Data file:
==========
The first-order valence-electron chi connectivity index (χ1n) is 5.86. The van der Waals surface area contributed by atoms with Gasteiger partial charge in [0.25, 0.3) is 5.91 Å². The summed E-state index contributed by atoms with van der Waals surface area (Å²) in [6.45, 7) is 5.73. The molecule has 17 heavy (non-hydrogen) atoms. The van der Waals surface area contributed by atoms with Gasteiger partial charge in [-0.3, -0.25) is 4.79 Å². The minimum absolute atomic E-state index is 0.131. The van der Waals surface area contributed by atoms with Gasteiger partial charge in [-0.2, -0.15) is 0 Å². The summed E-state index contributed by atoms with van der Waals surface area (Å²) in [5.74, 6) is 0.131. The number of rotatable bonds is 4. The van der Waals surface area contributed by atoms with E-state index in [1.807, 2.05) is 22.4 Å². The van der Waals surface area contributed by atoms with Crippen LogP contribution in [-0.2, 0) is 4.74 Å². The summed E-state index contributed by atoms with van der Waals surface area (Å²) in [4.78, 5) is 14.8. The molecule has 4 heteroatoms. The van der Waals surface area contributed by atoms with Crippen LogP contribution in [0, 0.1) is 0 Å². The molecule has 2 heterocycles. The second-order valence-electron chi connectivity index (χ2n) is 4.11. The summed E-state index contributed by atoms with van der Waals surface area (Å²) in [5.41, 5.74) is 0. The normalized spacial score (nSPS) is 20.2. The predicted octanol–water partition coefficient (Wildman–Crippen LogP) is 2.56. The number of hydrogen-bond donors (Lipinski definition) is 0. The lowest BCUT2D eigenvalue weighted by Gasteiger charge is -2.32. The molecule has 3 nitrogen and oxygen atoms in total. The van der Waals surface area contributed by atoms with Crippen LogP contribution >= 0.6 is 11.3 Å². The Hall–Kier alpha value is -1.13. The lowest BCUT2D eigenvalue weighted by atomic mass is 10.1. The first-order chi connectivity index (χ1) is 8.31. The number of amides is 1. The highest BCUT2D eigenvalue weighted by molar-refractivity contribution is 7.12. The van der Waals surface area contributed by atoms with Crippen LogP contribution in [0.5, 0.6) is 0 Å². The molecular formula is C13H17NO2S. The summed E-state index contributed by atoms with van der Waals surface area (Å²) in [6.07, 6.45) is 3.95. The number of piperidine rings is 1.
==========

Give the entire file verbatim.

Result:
The first-order valence-electron chi connectivity index (χ1n) is 5.86. The van der Waals surface area contributed by atoms with Gasteiger partial charge in [0.25, 0.3) is 5.91 Å². The summed E-state index contributed by atoms with van der Waals surface area (Å²) in [6.45, 7) is 5.73. The molecule has 17 heavy (non-hydrogen) atoms. The van der Waals surface area contributed by atoms with Gasteiger partial charge in [-0.3, -0.25) is 4.79 Å². The minimum absolute atomic E-state index is 0.131. The van der Waals surface area contributed by atoms with Gasteiger partial charge in [-0.2, -0.15) is 0 Å². The summed E-state index contributed by atoms with van der Waals surface area (Å²) in [5.74, 6) is 0.131. The number of rotatable bonds is 4. The van der Waals surface area contributed by atoms with E-state index in [1.807, 2.05) is 22.4 Å². The van der Waals surface area contributed by atoms with Crippen LogP contribution in [-0.2, 0) is 4.74 Å². The summed E-state index contributed by atoms with van der Waals surface area (Å²) in [4.78, 5) is 14.8. The molecule has 4 heteroatoms. The van der Waals surface area contributed by atoms with Crippen LogP contribution in [0, 0.1) is 0 Å². The molecule has 2 heterocycles. The second-order valence-electron chi connectivity index (χ2n) is 4.11. The summed E-state index contributed by atoms with van der Waals surface area (Å²) in [5.41, 5.74) is 0. The normalized spacial score (nSPS) is 20.2. The predicted octanol–water partition coefficient (Wildman–Crippen LogP) is 2.56. The number of hydrogen-bond donors (Lipinski definition) is 0. The lowest BCUT2D eigenvalue weighted by Gasteiger charge is -2.32. The molecule has 3 nitrogen and oxygen atoms in total. The van der Waals surface area contributed by atoms with Crippen LogP contribution >= 0.6 is 11.3 Å². The Hall–Kier alpha value is -1.13. The lowest BCUT2D eigenvalue weighted by atomic mass is 10.1. The first-order chi connectivity index (χ1) is 8.31. The number of amides is 1. The highest BCUT2D eigenvalue weighted by molar-refractivity contribution is 7.12. The van der Waals surface area contributed by atoms with Crippen LogP contribution in [0.5, 0.6) is 0 Å². The molecular formula is C13H17NO2S. The summed E-state index contributed by atoms with van der Waals surface area (Å²) in [6.07, 6.45) is 3.95. The number of piperidine rings is 1.